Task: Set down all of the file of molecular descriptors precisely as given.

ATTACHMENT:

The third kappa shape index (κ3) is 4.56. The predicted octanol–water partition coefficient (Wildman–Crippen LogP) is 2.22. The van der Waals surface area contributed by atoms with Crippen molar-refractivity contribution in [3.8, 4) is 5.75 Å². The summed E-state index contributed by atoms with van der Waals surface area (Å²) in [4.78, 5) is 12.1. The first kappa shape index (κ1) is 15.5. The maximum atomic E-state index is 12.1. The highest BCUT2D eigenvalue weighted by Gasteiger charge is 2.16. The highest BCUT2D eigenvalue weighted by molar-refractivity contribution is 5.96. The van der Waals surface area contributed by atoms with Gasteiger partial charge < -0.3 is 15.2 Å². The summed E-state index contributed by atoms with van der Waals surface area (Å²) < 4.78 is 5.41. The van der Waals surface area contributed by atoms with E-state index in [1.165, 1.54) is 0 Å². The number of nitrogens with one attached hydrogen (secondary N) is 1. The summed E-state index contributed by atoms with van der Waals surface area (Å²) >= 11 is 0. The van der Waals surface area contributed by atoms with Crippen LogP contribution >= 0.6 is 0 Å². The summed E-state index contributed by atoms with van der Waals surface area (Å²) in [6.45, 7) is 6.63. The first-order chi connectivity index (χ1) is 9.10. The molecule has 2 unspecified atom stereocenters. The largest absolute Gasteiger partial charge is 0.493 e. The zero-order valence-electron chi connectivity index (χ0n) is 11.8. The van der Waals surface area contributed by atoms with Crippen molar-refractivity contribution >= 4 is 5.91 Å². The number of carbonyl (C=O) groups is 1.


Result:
The third kappa shape index (κ3) is 4.56. The predicted octanol–water partition coefficient (Wildman–Crippen LogP) is 2.22. The van der Waals surface area contributed by atoms with Crippen molar-refractivity contribution in [3.8, 4) is 5.75 Å². The summed E-state index contributed by atoms with van der Waals surface area (Å²) in [4.78, 5) is 12.1. The first kappa shape index (κ1) is 15.5. The maximum atomic E-state index is 12.1. The highest BCUT2D eigenvalue weighted by Gasteiger charge is 2.16. The highest BCUT2D eigenvalue weighted by molar-refractivity contribution is 5.96. The van der Waals surface area contributed by atoms with Gasteiger partial charge < -0.3 is 15.2 Å². The summed E-state index contributed by atoms with van der Waals surface area (Å²) < 4.78 is 5.41. The van der Waals surface area contributed by atoms with E-state index in [1.165, 1.54) is 0 Å². The number of nitrogens with one attached hydrogen (secondary N) is 1. The summed E-state index contributed by atoms with van der Waals surface area (Å²) >= 11 is 0. The van der Waals surface area contributed by atoms with Crippen LogP contribution >= 0.6 is 0 Å². The summed E-state index contributed by atoms with van der Waals surface area (Å²) in [6.45, 7) is 6.63. The first-order chi connectivity index (χ1) is 9.10. The molecule has 2 unspecified atom stereocenters. The largest absolute Gasteiger partial charge is 0.493 e. The zero-order valence-electron chi connectivity index (χ0n) is 11.8. The van der Waals surface area contributed by atoms with Crippen molar-refractivity contribution >= 4 is 5.91 Å². The number of carbonyl (C=O) groups is 1.